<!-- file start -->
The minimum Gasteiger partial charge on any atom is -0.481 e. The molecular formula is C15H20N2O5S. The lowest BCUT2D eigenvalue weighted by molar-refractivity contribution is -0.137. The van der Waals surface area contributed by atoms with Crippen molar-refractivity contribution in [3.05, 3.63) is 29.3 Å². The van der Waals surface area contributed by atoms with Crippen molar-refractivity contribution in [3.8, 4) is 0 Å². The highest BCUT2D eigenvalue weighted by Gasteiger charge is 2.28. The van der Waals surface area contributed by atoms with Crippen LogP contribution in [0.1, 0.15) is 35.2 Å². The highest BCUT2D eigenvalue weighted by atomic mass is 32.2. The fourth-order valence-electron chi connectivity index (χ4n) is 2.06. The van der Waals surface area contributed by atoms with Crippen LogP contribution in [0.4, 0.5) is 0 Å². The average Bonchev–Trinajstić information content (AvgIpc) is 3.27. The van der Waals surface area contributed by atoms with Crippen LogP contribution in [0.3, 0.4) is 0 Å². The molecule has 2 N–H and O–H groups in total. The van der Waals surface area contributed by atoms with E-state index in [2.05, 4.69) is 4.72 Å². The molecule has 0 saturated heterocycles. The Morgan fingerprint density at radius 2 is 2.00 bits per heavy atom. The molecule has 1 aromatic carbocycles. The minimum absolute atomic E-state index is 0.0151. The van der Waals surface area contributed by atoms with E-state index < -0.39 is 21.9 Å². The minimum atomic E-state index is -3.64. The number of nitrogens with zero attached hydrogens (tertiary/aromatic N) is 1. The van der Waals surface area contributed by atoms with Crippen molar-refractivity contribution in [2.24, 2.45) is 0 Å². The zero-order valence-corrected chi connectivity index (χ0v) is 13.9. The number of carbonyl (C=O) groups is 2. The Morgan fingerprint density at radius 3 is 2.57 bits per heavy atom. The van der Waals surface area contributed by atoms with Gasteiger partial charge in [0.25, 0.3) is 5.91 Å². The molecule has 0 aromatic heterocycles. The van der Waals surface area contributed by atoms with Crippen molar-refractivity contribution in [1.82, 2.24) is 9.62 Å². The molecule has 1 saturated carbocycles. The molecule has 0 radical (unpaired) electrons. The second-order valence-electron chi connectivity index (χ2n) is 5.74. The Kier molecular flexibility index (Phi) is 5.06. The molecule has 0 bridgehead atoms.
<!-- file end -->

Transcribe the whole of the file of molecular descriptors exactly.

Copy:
The minimum Gasteiger partial charge on any atom is -0.481 e. The molecular formula is C15H20N2O5S. The lowest BCUT2D eigenvalue weighted by molar-refractivity contribution is -0.137. The van der Waals surface area contributed by atoms with Crippen molar-refractivity contribution in [3.05, 3.63) is 29.3 Å². The van der Waals surface area contributed by atoms with Crippen molar-refractivity contribution in [3.8, 4) is 0 Å². The highest BCUT2D eigenvalue weighted by Gasteiger charge is 2.28. The van der Waals surface area contributed by atoms with Crippen LogP contribution in [0.1, 0.15) is 35.2 Å². The highest BCUT2D eigenvalue weighted by atomic mass is 32.2. The fourth-order valence-electron chi connectivity index (χ4n) is 2.06. The van der Waals surface area contributed by atoms with Crippen LogP contribution in [0.4, 0.5) is 0 Å². The average Bonchev–Trinajstić information content (AvgIpc) is 3.27. The van der Waals surface area contributed by atoms with Crippen LogP contribution in [0.3, 0.4) is 0 Å². The molecule has 2 N–H and O–H groups in total. The van der Waals surface area contributed by atoms with E-state index in [2.05, 4.69) is 4.72 Å². The molecule has 0 saturated heterocycles. The Morgan fingerprint density at radius 2 is 2.00 bits per heavy atom. The molecule has 1 aromatic carbocycles. The minimum absolute atomic E-state index is 0.0151. The van der Waals surface area contributed by atoms with E-state index < -0.39 is 21.9 Å². The minimum atomic E-state index is -3.64. The number of nitrogens with zero attached hydrogens (tertiary/aromatic N) is 1. The van der Waals surface area contributed by atoms with Crippen molar-refractivity contribution in [2.24, 2.45) is 0 Å². The zero-order valence-corrected chi connectivity index (χ0v) is 13.9. The number of carbonyl (C=O) groups is 2. The Morgan fingerprint density at radius 3 is 2.57 bits per heavy atom. The van der Waals surface area contributed by atoms with Gasteiger partial charge in [0.25, 0.3) is 5.91 Å². The molecule has 0 aromatic heterocycles. The van der Waals surface area contributed by atoms with Crippen molar-refractivity contribution in [1.82, 2.24) is 9.62 Å². The molecule has 1 saturated carbocycles. The molecule has 0 radical (unpaired) electrons. The second-order valence-electron chi connectivity index (χ2n) is 5.74. The Kier molecular flexibility index (Phi) is 5.06. The molecule has 0 bridgehead atoms.